The members of the Hoboken City Council agreed on one thing in early 2022 — they needed more restrictions for new cannabis dispensaries opening in Hoboken.
In a meeting in March of 2022, they approved a limit on new dispensaries, saying only six could open in the mile-square city. The council also voted 8-1 (with Councilman Michael Russo being the outlier) that dispensaries couldn't open within 600 feet of a school — a difficult rule to meet, considering there are more than a dozen schools in one square mile.
The first recreational cannabis applicant to be approved for the city of Hoboken is now seeing that approval reversed for being too close to a school.
The community group Hoboken for Responsible Cannabis filed the successful challenge against the proposed dispensary, Blue Violets, owned by Lauren Chang Thompson and her husband Max.
John De Los Santos has a plan to open a new recreational cannabis dispensary in Paterson, his hometown; he was given conditional approval last year by state regulators for it. The only thing stopping him is city politics.
Paterson has a limit of three recreational cannabis dispensaries in the city and that quota has been filled. That leaves De Los Santos on the outside looking in, as he struggles to keep investors and a lease in place.
Dissent from residents and civic groups has led City Council to reconsider its intention of allowing cannabis sales in the city.
During its Thursday meeting, the City Council agreed it would not bring an ordinance that would have allowed cannabis sales in town up for a final vote.
That ordinance, which council had introduced on July 27 by a 5-2 vote, would have revised the municipal code to permit cannabis sales.
But strong community and business opposition to the ordinance convinced the council to change its mind.
The Paterson City Council had a heated session before rejecting several proposed changes to local cannabis business rules on Tuesday.
Among the changes proposed was an increase from the currently allowable maximum of three retail cannabis outlets within the City of Paterson to six, reducing the distance between cannabis businesses from schools and places of worship from 300 feet to 200 feet, and the surcharge the city would collect on future cannabis sales.
The Little Falls Township Council has introduced legislation to open the door to cannabis businesses, such as a dispensary, to operate within the Township. The Ordinance, which outlines the regulations and procedures for establishing and operating cannabis businesses in the area, has sparked a heated debate among residents and local officials.
In response to these concerns, Mayor James Damiano acknowledged the controversial nature of the proposal.
Rutherford could soon allow retail cannabis establishments, but with certain restrictions. The proposal stipulates that no retail cannabis setups would be permitted within the Park Avenue, Union Avenue business districts, or any areas west of Route 17. Only adults aged 21 and above would be able to purchase cannabis products, and sales would be subject to state and local municipal tax. The borough stands to gain two percent of all class 5 license sales, if this goes through.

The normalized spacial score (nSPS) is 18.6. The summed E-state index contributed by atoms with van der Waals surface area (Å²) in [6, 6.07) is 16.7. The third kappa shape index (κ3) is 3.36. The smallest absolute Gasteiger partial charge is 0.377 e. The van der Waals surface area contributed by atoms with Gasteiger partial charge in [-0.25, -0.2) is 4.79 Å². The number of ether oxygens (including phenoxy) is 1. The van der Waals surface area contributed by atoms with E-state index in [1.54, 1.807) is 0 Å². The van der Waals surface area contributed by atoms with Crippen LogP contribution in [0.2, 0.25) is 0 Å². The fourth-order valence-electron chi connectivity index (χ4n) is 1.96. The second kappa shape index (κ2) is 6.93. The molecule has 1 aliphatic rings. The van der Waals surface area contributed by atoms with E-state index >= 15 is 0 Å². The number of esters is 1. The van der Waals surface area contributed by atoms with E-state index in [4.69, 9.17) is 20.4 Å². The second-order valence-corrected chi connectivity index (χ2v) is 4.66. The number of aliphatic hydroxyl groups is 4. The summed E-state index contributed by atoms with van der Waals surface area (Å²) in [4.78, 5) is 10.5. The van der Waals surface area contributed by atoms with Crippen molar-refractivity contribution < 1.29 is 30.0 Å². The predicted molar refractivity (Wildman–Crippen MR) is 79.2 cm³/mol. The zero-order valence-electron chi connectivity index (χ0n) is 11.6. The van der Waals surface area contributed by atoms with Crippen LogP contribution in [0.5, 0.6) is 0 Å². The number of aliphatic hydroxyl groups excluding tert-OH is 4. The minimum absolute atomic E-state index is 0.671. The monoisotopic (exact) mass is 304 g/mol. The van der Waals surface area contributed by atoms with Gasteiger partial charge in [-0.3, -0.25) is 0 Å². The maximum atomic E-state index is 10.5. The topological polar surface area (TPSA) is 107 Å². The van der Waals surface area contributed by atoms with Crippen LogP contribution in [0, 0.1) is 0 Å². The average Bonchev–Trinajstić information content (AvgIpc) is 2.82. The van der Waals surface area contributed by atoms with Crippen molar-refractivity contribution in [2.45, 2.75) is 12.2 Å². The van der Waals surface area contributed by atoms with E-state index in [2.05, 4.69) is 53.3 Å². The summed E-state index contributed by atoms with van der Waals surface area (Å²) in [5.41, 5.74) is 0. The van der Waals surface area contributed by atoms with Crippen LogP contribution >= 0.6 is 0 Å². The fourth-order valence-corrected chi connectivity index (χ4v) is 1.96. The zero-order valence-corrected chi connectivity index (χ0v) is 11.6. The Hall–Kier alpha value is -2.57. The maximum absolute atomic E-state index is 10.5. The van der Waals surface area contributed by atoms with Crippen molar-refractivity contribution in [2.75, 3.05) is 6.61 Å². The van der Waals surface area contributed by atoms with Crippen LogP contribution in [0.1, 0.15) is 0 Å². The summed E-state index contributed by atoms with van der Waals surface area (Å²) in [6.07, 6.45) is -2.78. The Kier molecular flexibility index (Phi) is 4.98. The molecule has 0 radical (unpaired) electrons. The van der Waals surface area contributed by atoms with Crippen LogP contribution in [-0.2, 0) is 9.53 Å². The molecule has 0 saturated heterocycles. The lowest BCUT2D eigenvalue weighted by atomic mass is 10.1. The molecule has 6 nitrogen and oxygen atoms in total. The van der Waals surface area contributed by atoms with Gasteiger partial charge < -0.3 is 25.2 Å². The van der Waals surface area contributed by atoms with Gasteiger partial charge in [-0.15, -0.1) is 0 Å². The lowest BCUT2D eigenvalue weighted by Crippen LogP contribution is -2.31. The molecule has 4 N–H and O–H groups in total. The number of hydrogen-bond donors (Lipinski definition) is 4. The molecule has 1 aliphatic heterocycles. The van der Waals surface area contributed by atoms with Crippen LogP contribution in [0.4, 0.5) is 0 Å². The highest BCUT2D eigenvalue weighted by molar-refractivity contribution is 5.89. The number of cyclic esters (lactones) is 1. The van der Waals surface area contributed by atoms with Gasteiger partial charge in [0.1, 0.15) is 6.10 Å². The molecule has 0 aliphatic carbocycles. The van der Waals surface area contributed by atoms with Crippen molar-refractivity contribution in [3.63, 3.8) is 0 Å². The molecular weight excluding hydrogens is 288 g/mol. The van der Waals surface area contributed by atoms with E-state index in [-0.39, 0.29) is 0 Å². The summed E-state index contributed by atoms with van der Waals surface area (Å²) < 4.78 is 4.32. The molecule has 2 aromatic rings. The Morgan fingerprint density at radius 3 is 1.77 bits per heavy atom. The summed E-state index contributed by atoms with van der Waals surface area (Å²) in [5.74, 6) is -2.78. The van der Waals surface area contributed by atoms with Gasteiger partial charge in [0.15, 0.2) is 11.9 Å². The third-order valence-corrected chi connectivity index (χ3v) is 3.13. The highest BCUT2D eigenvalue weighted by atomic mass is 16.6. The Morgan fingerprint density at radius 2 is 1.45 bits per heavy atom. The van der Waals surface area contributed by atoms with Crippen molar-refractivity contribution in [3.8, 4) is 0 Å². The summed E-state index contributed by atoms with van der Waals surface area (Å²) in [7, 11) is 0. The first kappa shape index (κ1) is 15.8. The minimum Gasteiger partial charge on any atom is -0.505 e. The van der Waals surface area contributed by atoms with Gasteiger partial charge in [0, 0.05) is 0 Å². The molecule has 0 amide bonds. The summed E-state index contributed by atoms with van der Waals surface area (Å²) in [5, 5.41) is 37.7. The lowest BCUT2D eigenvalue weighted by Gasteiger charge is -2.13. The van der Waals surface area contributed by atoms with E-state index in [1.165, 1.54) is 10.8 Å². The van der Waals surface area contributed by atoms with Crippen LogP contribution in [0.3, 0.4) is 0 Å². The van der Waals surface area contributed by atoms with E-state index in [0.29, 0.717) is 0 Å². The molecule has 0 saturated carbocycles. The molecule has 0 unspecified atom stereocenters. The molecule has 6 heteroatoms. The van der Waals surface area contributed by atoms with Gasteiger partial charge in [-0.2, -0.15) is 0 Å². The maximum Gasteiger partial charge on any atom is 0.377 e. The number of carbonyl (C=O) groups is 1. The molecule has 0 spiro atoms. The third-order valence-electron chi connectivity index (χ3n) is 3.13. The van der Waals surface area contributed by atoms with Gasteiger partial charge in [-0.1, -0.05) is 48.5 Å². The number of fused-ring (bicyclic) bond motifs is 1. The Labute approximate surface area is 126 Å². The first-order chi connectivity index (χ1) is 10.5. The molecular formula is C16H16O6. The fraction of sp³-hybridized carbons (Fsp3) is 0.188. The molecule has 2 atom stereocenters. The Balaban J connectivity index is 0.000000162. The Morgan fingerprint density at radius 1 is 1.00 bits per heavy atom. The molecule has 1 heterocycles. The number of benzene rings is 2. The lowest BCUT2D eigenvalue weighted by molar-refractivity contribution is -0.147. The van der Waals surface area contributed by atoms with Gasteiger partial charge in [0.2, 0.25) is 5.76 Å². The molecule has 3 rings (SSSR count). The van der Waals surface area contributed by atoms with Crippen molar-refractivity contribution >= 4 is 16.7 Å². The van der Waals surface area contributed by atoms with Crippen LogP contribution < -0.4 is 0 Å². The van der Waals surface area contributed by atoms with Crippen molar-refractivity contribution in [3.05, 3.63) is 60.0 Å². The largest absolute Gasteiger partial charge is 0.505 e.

Uncertainty fueled increased opposition to permitting cannabis businesses in Somers Point, but City Council voted 5-2 to take another step toward that goal July 27.
Before the vote, solicitor Tom Smith added language to the ordinance recommending the city issue no more conditional approvals than the number of licenses it wishes to issue, raising questions about whether the city would ultimately be able to choose who receives a license.
In the fall, the township supported a proposal to open a cannabis retail store in the Rio Grande section, at a long-vacant site where a diner once stood on Route 9. The township has backed the Massachusetts-based cannabis company Insa, which has plans for a retail location but so far has not been granted a state license.
In November, the township said no to allowing a second retail site, from C3 Middle Township LLC. At that time, Mayor Tim Donohue said he expected to see litigation filed in connection to that decision.
Daylite cannabis received approval for its annual retail license on June 1 from the New Jersey Cannabis Regulatory Commission and its owner, Steve Cassidy, told 70and73.com in an interview that he expected to open by the end of June.
But the business' plans came to a screeching halt in June when Mount Laurel Township and its Police Department told Cassidy they did not approve of his security plan and that an armed security guard would be required.
At the time, there was no mention of the need for security guards in the Township cannabis ordinance.